Rwanda’s Health Sector Progress Since Genocide Provides Hope For Nation’s Future
The Lancet features a public health paper and an editorial on Rwanda’s health sector progress since the genocide 20 years ago.
The Lancet: Rwanda 20 years on: investing in life
Agnes Binagwaho, Rwanda’s minister of health, Paul Farmer of Harvard Medical School, et al.
“…The Rwandan Constitution of 2003 formalized the inalienable right to health; by contrast with the decades of violence culminating in the 1994 genocide against the Tutsi, the decision now was to invest in life. … During the past decade, the platforms designed to scale up HIV interventions have been used to strengthen primary care and to expand a growing package of health services across the country in an equitable way. … The results of such a health systems approach have been impressive in a country that only 20 years ago lay in ruins. … Investment in health has stimulated shared economic growth as citizens live longer and with greater capacity to pursue lives they value. The lesson of the post-genocide period for Rwanda — and for countries around the world hoping for recovery from social upheaval of many kinds — is that a nation’s most precious resource is its people” (4/5).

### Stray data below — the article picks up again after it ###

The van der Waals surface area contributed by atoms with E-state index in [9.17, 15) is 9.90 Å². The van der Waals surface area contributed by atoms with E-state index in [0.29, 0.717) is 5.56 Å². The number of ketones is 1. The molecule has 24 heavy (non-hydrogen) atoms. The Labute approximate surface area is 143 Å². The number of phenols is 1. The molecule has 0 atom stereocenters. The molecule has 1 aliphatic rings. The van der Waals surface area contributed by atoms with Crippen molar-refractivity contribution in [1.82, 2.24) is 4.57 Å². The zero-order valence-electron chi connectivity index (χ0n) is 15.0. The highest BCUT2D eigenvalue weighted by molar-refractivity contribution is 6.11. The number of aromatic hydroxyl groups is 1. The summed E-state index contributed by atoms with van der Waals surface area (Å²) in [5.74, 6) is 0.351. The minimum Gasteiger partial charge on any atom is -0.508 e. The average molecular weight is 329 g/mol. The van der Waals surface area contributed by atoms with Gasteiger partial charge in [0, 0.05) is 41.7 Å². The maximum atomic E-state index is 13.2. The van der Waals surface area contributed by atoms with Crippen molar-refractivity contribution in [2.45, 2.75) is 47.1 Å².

The Lancet: Rwanda: looking to the future
“Two decades ago, Rwanda lay in ruins following the brutal genocide against the Tutsis. The scars of the massacre seemed too deep to heal for some observers at the time. But, in what has been described as the Rwanda miracle, the country turned its situation around. … Several factors were crucial to the country’s success including governmental leadership, a national development plan that championed health equity, a constitution that formalized the right to health, a community-based national health insurance system, training of community health workers, increases in foreign and domestic spending on health, and successful collaboration with international development partners. … Rwanda has achieved great successes and can look forward, thanks to remarkable leadership, to continued rewards for the health of its people — its respect for democracy, human rights, and regional stability will be crucial to its future” (4/5).
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